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A methodology for reliability-based traffic signals alternative power capacity design
Traffic signals power failures can degrade the efficiency and safety at signalized intersections. Alternative Power Sources (APS), such as battery banks, can be used as backup power to maintain normal signal operations during power outages. Currently, the transportation agencies in the U.S. use engineering judgment and past experience to make the decisions on APS design placement. There is a need to define a performance metric to quantify, measure, and model the impact of APS. Statistical models can be developed for APS project planning and evaluation; advanced optimization models can be formulated for generating optimal APS designs. In recent years, some state transportation agencies have used wind and solar energy for transportation facilities. The Renewable Energy assisted APS (REAPS), if used at a signalized intersection, have the potential to improve the reliability of traffic signals operation and reduce the dependence on grid power. There is a need to study the feasibility of using REAPS as backup power for traffic signals. This dissertation assesses the power production potential of REAPS, and develops a reliability-based methodology to identify the optimal capacity of REAPS. The following transformational contributions to the field of transportation engineering are included: (1) This research develops a new performance metric, traffic signal power reliability, to quantify the impacts of providing REAPS at a signalized intersection. (2) This research develops original power failure models for signalized intersections using real-world data. (3) This research, for the first time, evaluates the feasibility of using REAPS at a signalized intersection. Weibull and uniform distributions are calibrated to predict the wind and solar resources available at the height of a traffic pole. A Gaussian-exponential model is developed to estimate the power output of a small wind turbine. (4) A Monte-Carlo based stochastic simulation tool is coded to fuse the estimates from the power failure, renewable resource, and renewable power generation models to assess the traffic signal power reliability. (5) This research formulates two stochastic optimization schemes as decision support tools.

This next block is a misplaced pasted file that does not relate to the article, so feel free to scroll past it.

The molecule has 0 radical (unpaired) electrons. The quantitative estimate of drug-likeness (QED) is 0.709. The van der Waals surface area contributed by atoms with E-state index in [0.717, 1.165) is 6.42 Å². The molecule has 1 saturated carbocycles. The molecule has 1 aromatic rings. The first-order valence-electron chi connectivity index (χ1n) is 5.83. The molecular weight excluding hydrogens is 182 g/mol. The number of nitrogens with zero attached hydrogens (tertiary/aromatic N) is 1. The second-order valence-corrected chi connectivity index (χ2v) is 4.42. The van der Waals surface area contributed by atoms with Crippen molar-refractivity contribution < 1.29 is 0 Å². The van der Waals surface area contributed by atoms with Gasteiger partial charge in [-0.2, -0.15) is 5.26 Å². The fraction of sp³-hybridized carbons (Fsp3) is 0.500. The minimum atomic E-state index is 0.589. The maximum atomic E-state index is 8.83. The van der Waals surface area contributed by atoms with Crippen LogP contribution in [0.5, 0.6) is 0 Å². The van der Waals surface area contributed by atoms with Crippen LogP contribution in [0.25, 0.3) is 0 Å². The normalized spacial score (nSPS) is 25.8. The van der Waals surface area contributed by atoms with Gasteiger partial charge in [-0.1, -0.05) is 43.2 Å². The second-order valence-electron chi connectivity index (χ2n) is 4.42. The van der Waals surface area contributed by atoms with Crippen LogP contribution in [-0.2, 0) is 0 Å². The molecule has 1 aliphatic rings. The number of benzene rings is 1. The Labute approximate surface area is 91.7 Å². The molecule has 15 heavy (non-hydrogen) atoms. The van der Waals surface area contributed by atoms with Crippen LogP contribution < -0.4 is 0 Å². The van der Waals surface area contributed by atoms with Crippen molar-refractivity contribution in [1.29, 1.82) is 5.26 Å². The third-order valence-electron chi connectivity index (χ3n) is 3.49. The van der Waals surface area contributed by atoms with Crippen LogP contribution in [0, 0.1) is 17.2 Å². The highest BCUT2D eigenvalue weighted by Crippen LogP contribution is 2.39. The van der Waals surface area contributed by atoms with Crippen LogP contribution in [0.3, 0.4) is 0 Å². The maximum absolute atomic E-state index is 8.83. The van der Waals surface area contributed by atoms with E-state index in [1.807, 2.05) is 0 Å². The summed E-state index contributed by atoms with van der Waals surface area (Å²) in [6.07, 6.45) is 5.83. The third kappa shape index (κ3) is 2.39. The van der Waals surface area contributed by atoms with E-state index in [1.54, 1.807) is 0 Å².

Alternative Energy|Civil engineering
Zhao, Mo, "A methodology for reliability-based traffic signals alternative power capacity design" (2015). ETD collection for University of Nebraska - Lincoln. AAI3687444.